Judd Apatow shows and movies have always had a way of making me feel uneasy. Even the really great ones, like Freaks and Geeks. There’s something so piercingly real about everything he touches. It’s hard to purely enjoy his comedy because it’s rooted in something too accurate not to relate to.
I didn’t entirely identify with the characters in Love, but I did so enough to feel guilty about it. It’s the story of a really new relationship between Mickey (Gillian Jacobs) and Gus (Paul Rust), whose chemistry I didn’t really buy but whose individual performances I enjoyed thoroughly. Mickey is selfish and deeply unlikable (as was Britta on Community, for which she’s probably most known) but Jacobs really commits to it, clearly drawing from real experience with at least one genuine asshole. The character makes poor, immature decisions in almost every aspect of her life — doing drugs and dumb dudes, to name the obvious — so it’s hard to see why Gus even likes her.
But where Mickey at least knows how to have a good time, Gus kind of doesn’t. He’s got cool friends, but he himself is very vanilla, very conflict-averse, very low-risk. Had he been played by a different actor, I probably wouldn’t have liked him, either, but Rust holds a special place in my heart, thanks to this occasional brilliant feature on Comedy Bang! Bang!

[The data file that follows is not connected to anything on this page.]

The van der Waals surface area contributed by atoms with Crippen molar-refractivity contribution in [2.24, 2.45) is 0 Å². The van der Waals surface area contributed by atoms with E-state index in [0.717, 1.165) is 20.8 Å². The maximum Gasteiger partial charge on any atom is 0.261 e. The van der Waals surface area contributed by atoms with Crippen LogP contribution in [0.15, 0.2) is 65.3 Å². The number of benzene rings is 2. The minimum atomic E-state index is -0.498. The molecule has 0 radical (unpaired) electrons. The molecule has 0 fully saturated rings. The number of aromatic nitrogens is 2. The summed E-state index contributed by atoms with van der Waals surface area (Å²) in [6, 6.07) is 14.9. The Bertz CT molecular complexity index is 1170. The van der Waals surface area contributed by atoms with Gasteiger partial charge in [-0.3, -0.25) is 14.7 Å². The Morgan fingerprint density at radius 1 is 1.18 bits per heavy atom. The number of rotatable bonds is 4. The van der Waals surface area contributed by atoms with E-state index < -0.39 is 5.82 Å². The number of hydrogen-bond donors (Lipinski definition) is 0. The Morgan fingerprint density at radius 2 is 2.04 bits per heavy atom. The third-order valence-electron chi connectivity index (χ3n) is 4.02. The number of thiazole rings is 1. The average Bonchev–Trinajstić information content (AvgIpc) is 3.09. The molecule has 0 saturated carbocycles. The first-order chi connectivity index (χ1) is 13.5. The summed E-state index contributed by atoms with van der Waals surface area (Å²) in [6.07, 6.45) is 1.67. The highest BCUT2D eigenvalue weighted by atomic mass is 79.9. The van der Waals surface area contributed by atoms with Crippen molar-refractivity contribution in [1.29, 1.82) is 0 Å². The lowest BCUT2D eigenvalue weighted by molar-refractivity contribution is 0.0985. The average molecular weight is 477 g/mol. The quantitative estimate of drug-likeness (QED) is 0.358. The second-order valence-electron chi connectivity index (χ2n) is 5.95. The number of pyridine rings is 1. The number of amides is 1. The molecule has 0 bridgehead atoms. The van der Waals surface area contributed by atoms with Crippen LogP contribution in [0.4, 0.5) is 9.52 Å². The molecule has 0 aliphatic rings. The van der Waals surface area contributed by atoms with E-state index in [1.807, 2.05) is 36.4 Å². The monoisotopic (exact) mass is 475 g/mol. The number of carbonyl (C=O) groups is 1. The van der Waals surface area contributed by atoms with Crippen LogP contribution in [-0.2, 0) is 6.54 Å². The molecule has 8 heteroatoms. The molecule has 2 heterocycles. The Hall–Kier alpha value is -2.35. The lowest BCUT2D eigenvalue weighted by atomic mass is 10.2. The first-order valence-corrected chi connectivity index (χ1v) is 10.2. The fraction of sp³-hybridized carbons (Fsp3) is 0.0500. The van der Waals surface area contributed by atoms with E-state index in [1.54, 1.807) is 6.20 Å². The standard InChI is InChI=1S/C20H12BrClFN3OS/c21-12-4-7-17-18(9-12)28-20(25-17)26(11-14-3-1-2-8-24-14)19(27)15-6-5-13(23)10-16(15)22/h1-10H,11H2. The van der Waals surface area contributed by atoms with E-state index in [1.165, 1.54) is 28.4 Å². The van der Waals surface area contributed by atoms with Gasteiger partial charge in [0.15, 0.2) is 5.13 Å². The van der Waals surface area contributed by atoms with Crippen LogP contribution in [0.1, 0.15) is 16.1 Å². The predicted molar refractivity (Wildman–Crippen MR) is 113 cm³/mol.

Anyway. Somehow, these two find each other and attempt to incorporate each other into their lives. It’s mostly unsuccessful, and because of that, I actually take issue with the title of the show itself. There’s a clear affection there, but it’s not love. It’s curiosity. I admire the show for eliminating the romantic idealism that runs rampant through non-Apatow shows and movies — something Apatow seems hell-bent on destroying — but I actually think there has to be some of that there for a relationship to work, on-screen or not. Mickey and Gus are annoyed with each other most of the time. They only marginally enjoy each other’s company. One or both of them is depressed. Their communication skills are appalling, though the show does address the newfound frustrations and challenges of when and how to text someone you’re interested in.
The undeniable bright spots are Mickey’s roommate, Bertie (Claudia O’Dougherty), and Gus’ silly group of friends. Most of these people are also CBB regulars, which is why I was so happy to see them — and disappointed not to see more of them. I haven’t yet made up my mind if I’ll check in on Season 2 of this show, because it didn’t give me enough to hook into. I wanted to love Love, but… you know.